The GE Foundation recently refurbished and equipped the Biomedical Training Centre at LUTH, so that biomedical engineers like Segun can receive training to perform maintenance and troubleshoot essential equipment.
“Each day we assess the condition of the equipment and determine whether there are any issues. We do this to troubleshoot these as efficiently as possible,” explains Segun.
Biomedical engineers play a critical role in healthcare facilities worldwide. Between 50 and 80% of medical equipment is frequently out of service in low-income countries according to the World Health Organisation. Equipment downtime can substantially impact on the delivery of healthcare services, because in many cases there are no back-up options available. In Nigeria, 50% of hospital equipment is offline or unavailable.
This helps to create a sustainable pipeline of qualified medical engineers in Nigeria.
The BMET Project first launched in 2009 in Rwanda with 38 technicians graduating in 2012 and another 67 currently enrolled in the programme. Since then, projects were set up in Honduras (2010), Ghana (2012) and Cambodia (2013) training nearly 200 technicians and establishing several centres of excellence.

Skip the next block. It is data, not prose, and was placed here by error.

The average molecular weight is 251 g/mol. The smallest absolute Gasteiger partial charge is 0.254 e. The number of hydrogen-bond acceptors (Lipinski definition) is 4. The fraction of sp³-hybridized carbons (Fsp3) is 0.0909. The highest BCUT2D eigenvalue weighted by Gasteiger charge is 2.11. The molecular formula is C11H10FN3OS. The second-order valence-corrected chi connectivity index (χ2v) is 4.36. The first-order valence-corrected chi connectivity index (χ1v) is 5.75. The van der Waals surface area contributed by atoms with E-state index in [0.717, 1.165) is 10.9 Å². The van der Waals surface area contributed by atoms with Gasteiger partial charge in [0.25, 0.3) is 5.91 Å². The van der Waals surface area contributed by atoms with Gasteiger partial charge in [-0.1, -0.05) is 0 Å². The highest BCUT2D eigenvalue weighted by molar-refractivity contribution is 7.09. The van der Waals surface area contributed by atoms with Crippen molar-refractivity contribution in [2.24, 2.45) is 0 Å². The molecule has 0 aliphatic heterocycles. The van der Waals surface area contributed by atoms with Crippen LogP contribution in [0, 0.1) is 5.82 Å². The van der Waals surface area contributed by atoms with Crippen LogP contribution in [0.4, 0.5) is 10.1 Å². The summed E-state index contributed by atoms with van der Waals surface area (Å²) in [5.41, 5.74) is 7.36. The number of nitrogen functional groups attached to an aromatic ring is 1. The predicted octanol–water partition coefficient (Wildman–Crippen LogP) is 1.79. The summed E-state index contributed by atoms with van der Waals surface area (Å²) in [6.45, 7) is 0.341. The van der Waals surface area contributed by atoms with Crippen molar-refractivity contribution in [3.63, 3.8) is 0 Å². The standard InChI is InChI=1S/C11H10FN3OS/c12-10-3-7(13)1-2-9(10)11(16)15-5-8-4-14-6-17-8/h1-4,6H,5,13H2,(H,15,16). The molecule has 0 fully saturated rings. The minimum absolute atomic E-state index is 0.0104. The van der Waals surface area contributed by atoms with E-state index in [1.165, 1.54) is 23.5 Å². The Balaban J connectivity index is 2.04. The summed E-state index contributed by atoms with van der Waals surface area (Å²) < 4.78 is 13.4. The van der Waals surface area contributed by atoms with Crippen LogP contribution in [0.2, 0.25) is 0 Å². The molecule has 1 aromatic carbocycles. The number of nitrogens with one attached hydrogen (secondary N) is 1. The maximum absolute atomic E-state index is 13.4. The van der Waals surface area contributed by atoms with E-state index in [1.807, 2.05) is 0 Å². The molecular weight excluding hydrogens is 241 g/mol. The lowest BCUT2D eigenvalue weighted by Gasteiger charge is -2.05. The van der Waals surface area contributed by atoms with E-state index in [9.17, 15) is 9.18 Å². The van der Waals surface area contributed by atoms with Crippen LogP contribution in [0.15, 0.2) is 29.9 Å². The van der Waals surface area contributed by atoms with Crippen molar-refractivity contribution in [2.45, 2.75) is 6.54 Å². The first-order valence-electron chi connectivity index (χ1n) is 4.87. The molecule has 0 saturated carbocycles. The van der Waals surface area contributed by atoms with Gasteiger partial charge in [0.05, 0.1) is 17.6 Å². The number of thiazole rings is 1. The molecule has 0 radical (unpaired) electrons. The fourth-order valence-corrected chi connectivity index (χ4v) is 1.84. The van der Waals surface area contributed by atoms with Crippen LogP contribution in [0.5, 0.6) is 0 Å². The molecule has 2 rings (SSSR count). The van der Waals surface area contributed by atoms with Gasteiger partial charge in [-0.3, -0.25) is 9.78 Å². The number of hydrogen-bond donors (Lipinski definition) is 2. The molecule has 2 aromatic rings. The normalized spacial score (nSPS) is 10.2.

The course focused on healthcare technology management, principles of medical device operation, computer skills and professional development and was delivered through eighteen four-week modules over a period of three years.
Reflecting on what he learnt from the programme, Segun said there are two key qualities a biomedical engineer should have: professionalism and discipline. “The programme taught me to take a systematic, disciplined approach to maintenance. At all times you need to know what you are doing because indirectly our work helps to save lives.”